What’s in a Name

Im often asked where the name “Vergette” came from and so I thought I would start this blog with an explanation.

Meet William Vergette

This is William, for as long as I can remember his picture hung in my Grandmother’s house. I remember asking her about him and being told that he was my ancestor. Being only very young, I had no idea what an ancestor was, but it sounded a bit like Aunt so I guessed it meant a relative.

My grandmother told me of a French man coming to England who’s name was William Vergette. He was a Huguenot and had escaped from France where he was in danger of being executed. He settled near Peterborough where he began farming. *Successive generations ran and expanded the farm until my Great Grandfather, having no male heirs to pass it to, sold it and retired.

My grandmother always felt it was grossly unfair that she had not been able to keep the name of Vergette when she married. So when it came to thinking of a name for the business it seemed appropriate, in honour of William and my Grandmother, to name our company Vergette and so carry on the family name.

*The farm part is definitely true, but a bit of research has shown we could also be descended from French prisoners of war who were made to dig ditches. So as to whether this enigmatic man truly is a relative I doubt I shall ever find out. But as he smiles down from my wall, whether he was a fenland ditch digger or middle class artisan,  I hope he likes what we are doing and I shall always strive to make him proud. 

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Tags: Design, Garden, Hereford, Vergette, Worcester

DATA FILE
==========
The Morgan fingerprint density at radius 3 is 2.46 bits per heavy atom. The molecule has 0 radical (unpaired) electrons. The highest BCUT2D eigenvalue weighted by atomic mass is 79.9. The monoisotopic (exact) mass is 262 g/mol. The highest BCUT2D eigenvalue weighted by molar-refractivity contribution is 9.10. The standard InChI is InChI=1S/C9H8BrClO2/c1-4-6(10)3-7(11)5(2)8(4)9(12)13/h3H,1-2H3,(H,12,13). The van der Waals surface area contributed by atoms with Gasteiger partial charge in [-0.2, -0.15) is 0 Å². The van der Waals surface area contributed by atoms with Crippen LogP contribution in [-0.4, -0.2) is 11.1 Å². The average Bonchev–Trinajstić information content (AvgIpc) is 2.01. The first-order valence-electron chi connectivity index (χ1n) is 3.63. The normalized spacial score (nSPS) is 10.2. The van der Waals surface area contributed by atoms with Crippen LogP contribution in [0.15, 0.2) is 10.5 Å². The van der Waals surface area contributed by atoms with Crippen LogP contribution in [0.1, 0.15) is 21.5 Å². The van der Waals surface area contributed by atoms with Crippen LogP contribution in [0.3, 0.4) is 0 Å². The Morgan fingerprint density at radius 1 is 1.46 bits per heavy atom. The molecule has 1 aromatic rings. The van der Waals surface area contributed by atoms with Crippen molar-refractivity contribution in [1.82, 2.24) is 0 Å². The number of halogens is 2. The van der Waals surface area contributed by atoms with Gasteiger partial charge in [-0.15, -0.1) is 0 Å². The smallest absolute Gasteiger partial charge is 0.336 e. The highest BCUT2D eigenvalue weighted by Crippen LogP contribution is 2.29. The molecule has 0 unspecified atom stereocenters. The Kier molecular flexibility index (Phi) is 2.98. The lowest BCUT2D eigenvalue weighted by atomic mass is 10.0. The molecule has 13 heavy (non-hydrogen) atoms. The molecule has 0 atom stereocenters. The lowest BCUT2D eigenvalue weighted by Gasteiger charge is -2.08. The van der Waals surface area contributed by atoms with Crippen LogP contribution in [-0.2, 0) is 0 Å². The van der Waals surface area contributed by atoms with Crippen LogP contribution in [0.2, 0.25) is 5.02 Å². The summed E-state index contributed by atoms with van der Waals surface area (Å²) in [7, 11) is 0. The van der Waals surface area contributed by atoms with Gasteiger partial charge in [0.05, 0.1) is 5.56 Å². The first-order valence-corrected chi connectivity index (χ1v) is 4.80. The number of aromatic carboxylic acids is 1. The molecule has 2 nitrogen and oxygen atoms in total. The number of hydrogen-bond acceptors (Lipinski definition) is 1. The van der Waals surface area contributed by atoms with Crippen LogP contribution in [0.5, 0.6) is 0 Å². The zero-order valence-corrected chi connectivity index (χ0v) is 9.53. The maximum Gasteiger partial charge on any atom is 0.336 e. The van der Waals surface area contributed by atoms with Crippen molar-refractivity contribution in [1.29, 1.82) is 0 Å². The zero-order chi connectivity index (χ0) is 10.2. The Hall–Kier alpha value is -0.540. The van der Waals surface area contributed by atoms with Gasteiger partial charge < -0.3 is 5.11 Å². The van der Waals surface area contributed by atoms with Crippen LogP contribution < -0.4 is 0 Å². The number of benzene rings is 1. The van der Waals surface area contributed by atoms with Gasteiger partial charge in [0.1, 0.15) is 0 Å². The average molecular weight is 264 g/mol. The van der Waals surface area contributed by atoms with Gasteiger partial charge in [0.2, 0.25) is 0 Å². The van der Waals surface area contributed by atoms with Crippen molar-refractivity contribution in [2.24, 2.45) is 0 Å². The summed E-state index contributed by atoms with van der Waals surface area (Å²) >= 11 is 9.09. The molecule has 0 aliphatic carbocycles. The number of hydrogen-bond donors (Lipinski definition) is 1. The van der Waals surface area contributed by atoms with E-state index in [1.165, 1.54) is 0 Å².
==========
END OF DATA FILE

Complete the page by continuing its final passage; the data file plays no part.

Comment by Mick Gammage on February 4, 2012 at 20:16

nice one Tanya :)

Comment by Sally Bishton on February 4, 2012 at 20:20

A lovely story Tanya, how great to name your business after someone in your family, I'm sure he would be proud!

Comment by Rose Lennard on February 5, 2012 at 10:09

Lovely! I'm sure if you took the picture along to a museum they would be able to tell you more about him from the clothes he is wearing and how his hair (or wig?) is styled. He looks quite well-to-do, and I doubt a ditch digger would have been able to afford to had his portrait made. There is also a Huguenot society (I'm also related to french refugees, and my gran did a lot of research at one time). I wonder if the name Vergette comes from the french for orchard?

Comment by Tanya Batkin on February 5, 2012 at 10:27

Thank you Mick and Sally for your kind words. I will have to find the time to delve a little deeper Rose, thank you.

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Comment by Phil Voice on February 5, 2012 at 11:52

Interesting story Tanya:)

Comment by Tanya Batkin on February 5, 2012 at 16:24

Cheers Phil and thanks for the tweet too.

Comment by Brigitt Stevenson on February 5, 2012 at 19:52

Names are so important for any History !!! :))

Comment by Mark & Yasmin Roworth on February 6, 2012 at 9:03

I often wanted to ask you Tanya but never got round to it. Great story

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